Derange (de-ra-nge) is a French word meaning to bother or to disturb. Some words hold more weight in one language than another, and derange is definitely a French word that PCVs use in English, as it seems to be the only appropriate word to describe the situation.
When we, as PCVs in Cameroon, say we are being deranged, it typically means a Cameroonian we don’t know personally who just happens to be passing us on the street is saying one of a million things that we hear on a daily basis. The white, my white, my girlfriend, my wife, all names that would qualify as being deranged. Furthermore, when we are asked for gifts, money, to buy people things, to have children with them…again, all being deranged. The vast majority of the time, we don’t know these people, they’re usually high school students or people in town that we pass through town on a regular basis, who feel the need to say any to all of these comments every time we pass by them.
This gets so old. So old.
Whenever I vent to a trusted Cameroonian friend, who has more respect than to hassle and pester us, the only reasoning I have received when questioning on this behavior is that it is due to a lack of education. Fair enough. People don’t know how to interact with someone from another race as they have never done so before. However, when you do correct the deranger and provide other names for them to call you such as my sister, my friend, or other common greetings you hear from Cameroonian to Cameroonian, they ignore your advice and only continue to stay in their ways.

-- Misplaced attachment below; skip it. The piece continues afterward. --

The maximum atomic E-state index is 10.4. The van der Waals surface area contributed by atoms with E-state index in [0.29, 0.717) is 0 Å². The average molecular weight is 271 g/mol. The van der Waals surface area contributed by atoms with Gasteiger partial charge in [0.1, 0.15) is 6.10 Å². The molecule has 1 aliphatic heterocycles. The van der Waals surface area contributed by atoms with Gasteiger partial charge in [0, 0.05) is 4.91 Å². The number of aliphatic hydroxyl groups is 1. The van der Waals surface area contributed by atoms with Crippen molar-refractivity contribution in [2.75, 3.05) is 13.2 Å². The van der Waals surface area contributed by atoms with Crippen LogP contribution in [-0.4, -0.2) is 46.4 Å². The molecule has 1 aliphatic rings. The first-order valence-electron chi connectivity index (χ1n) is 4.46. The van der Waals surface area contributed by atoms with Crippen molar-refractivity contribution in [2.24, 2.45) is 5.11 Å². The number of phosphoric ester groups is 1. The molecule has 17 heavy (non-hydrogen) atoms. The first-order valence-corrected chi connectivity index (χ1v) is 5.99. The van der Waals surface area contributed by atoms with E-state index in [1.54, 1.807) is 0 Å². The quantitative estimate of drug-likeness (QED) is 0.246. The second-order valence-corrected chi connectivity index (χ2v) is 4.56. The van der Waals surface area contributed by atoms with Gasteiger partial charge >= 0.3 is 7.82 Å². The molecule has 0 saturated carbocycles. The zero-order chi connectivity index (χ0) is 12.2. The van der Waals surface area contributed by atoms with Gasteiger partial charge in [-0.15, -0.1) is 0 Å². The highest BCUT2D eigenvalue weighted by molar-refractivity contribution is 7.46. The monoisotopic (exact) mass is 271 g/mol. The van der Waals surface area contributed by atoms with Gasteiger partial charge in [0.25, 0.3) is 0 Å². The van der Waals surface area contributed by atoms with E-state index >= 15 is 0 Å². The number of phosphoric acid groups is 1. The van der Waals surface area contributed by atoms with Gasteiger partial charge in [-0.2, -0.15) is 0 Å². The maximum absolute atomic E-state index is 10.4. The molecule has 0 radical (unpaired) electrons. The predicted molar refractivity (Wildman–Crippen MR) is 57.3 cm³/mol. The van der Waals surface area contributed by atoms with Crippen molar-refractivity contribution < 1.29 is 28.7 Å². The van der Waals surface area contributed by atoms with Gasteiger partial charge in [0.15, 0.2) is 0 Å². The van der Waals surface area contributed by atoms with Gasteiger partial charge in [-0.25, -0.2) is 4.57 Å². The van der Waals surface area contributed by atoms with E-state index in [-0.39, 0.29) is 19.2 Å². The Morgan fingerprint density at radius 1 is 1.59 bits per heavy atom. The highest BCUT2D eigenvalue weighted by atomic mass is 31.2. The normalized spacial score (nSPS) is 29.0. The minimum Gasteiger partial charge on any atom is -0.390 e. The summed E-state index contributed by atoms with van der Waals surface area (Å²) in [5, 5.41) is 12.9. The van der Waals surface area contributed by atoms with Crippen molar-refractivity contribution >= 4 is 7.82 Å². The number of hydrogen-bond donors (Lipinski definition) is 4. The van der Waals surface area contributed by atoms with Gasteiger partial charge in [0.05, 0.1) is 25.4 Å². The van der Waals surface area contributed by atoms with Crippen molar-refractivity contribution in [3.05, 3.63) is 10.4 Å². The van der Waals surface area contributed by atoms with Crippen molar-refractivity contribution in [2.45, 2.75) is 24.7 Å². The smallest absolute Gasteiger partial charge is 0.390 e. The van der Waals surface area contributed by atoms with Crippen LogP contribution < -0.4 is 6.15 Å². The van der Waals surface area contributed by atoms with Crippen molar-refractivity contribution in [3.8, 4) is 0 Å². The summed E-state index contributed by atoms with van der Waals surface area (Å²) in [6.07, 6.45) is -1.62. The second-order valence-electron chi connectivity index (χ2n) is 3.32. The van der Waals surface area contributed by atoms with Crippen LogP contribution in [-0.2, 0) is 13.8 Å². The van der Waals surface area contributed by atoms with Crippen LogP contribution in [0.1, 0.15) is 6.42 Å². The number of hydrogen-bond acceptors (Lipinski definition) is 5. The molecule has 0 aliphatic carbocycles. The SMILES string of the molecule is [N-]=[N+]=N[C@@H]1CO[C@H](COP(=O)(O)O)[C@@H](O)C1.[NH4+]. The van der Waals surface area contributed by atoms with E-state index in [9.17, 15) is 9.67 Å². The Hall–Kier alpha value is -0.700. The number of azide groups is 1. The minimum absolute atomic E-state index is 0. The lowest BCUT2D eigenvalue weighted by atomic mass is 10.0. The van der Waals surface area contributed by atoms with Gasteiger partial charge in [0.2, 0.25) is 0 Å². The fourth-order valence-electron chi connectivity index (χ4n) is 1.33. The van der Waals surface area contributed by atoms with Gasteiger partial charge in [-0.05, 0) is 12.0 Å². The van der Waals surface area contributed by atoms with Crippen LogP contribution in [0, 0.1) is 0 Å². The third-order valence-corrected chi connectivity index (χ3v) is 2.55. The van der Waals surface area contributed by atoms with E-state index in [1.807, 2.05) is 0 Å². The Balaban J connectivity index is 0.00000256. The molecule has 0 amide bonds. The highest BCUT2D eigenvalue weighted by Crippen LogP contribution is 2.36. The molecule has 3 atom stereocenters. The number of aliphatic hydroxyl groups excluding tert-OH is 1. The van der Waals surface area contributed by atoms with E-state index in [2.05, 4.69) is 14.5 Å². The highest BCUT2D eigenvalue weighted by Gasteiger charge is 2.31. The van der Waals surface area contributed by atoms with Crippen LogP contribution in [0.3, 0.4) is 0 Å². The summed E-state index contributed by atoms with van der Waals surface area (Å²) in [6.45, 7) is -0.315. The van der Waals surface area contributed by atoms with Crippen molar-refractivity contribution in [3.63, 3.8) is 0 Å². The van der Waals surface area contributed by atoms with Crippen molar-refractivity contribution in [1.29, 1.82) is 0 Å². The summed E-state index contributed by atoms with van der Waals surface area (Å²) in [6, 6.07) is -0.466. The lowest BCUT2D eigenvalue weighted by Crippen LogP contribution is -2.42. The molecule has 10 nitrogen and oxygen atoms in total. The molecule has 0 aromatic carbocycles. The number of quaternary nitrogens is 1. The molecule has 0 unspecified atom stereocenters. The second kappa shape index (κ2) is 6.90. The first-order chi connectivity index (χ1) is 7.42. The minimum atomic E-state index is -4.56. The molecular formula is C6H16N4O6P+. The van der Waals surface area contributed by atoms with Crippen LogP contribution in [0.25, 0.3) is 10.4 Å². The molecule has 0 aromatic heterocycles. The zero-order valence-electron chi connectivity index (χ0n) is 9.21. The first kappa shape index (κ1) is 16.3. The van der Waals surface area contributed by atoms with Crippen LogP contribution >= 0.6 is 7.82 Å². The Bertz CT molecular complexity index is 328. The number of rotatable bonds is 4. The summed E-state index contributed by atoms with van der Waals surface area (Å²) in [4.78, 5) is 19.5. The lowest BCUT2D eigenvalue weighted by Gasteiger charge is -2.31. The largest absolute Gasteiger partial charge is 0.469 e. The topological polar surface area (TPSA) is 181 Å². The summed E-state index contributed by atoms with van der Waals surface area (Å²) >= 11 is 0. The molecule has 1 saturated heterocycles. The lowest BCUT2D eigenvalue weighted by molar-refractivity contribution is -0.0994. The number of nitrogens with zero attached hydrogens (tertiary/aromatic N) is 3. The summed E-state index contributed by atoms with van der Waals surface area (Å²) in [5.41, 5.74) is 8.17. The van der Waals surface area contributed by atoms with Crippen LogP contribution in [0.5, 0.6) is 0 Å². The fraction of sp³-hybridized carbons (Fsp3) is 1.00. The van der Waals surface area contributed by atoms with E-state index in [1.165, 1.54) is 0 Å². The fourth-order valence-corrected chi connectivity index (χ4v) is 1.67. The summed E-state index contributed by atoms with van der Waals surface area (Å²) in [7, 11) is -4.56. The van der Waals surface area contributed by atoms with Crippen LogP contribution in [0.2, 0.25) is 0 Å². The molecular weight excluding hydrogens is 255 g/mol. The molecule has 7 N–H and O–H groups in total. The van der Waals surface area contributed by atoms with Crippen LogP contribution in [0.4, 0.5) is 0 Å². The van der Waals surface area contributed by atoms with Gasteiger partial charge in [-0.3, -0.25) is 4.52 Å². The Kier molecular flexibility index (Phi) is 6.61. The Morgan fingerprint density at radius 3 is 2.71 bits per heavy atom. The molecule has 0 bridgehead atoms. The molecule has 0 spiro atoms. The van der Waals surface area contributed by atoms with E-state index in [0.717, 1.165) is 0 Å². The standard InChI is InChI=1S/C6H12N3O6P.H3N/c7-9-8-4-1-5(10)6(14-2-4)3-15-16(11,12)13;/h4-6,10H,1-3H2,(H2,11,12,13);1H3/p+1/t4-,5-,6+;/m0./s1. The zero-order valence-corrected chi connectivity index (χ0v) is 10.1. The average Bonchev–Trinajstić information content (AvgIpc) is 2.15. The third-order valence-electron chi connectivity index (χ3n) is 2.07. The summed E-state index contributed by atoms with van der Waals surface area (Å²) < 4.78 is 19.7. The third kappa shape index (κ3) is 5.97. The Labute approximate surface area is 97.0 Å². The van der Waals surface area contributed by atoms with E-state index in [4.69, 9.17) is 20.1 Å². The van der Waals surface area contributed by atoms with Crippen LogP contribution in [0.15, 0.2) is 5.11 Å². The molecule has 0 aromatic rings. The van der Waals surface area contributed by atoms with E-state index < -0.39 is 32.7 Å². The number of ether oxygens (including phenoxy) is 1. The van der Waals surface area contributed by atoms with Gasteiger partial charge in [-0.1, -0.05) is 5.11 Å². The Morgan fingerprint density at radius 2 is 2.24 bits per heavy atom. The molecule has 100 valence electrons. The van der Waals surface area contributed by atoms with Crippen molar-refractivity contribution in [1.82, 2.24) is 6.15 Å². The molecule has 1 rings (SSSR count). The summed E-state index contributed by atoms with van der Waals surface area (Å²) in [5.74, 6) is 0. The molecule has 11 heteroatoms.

The mentality to not change or grow from situations irks me. It seems that it is just sheer disrespect to ignore someone when they ask you to stop calling them the white. At that point, it is not a matter of education, as the education has been provided, and the recipient is choosing to do nothing with it. So then what do you do? What can you do?
Today was one of the days that this reality of living in Cameroon really got to me. Some days, I can ignore it better than other days. Unfortunately, this is not an aspect that is unique to Nkongsamba; many other PCVs throughout the country, and especially in the grand south of the country, deal with these same ins and outs of walking through town. But, that doesn’t make the behavior and mentality ok. It just means that when you vent to another volunteer about it, they can relate.
So, what can you do? If, even after they hear the “white’s” perspective on the situation and have been asked to no longer call them that or say those things, they don’t change. Then what?
Go home, stay in your house, savor some piece of American goodness sent over in care-package and watch a movie in English. Those are some of the realities of daily life as a Peace Corps Cameroon Volunteer. The journey is a rollercoaster full of ups and downs; always has been and always will be.